What is Atomic Design? What are design systems? How can you speed up your web design process?
Ever set out on a website or interface design project and wind up buried under hundreds of screens? Do your prototypes grow out of control and overwhelm your clients? Want to know how to get a website or project approved without designing every. single. screen?
Ben Burns (@mrbenburns) has the answer you’ve been looking for.
Special thanks to Framer X for sponsoring this video! Start your design system in Framer X today:
‘Design Systems for the Future’ is a collection contributed by designers working on teams at Slack, Dropbox and Facebook, all curated by the team at Framer:
In the past few years, we’ve seen tremendous improvement in screen/interface design tools. Designing for screens has never been easier.
With this change, we’ve seen our prototypes grow to be extremely unwieldy – 50, 100, 150 pages that are designed, usually by multiple designers, sometimes across different countries. We spent a lot of time establishing standards, and quality checking everybody’s work. This significantly drained the creative director’s and art director’s time.
There HAD to be a better way.
Enter: Atomic Design. Atomic Design is a series of visual building blocks that start out very basic and become more complex as you move up the food chain. These visual building blocks are organized by complexity into different buckets: Atoms, Molecules, Organisms, Templates, and Pages. Each element type builds upon the previous in order to create fully fleshed out digital products.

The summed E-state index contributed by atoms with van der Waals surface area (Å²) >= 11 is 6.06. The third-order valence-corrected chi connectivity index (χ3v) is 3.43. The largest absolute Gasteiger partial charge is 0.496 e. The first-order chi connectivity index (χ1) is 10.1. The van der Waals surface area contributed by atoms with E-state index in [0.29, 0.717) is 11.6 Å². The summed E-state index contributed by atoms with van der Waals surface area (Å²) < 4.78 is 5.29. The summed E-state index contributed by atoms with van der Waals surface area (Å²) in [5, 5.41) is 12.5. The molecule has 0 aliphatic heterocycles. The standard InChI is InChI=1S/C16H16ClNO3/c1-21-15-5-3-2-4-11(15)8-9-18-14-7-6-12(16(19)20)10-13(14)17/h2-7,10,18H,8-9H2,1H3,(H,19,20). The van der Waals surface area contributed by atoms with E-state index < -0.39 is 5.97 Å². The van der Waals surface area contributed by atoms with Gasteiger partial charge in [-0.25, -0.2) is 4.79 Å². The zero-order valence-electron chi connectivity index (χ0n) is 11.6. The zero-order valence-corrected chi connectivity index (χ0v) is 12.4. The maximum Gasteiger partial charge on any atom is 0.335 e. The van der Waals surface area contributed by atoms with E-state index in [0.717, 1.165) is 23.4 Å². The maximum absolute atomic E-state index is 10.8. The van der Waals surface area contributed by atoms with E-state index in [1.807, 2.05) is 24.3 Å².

I remember first hearing about all this, and I have to say it was all a little confusing. If you’re like me, you might want to watch this video a few times – no shame here.
But many of you are probably like, whoa, wait, how do I even start this? It’s pretty simple. As long as you remember one thing:
Atomic design isn’t meant to be linear! This means we don’t expect you to start creating atoms right away. How boring would that be? Making button… after button… after button…
Instead, we start by designing a page or two. Or three. And we do a few variations of pages. Sometimes we’ll explore 10-20 ways to design something as simple as a home page or a product page.
Once we’re finished with the page design… or designs… we look for patterns. After identifying these patterns, we start extracting the elements, standardizing them, and adding each element to its own library as a reusable component.
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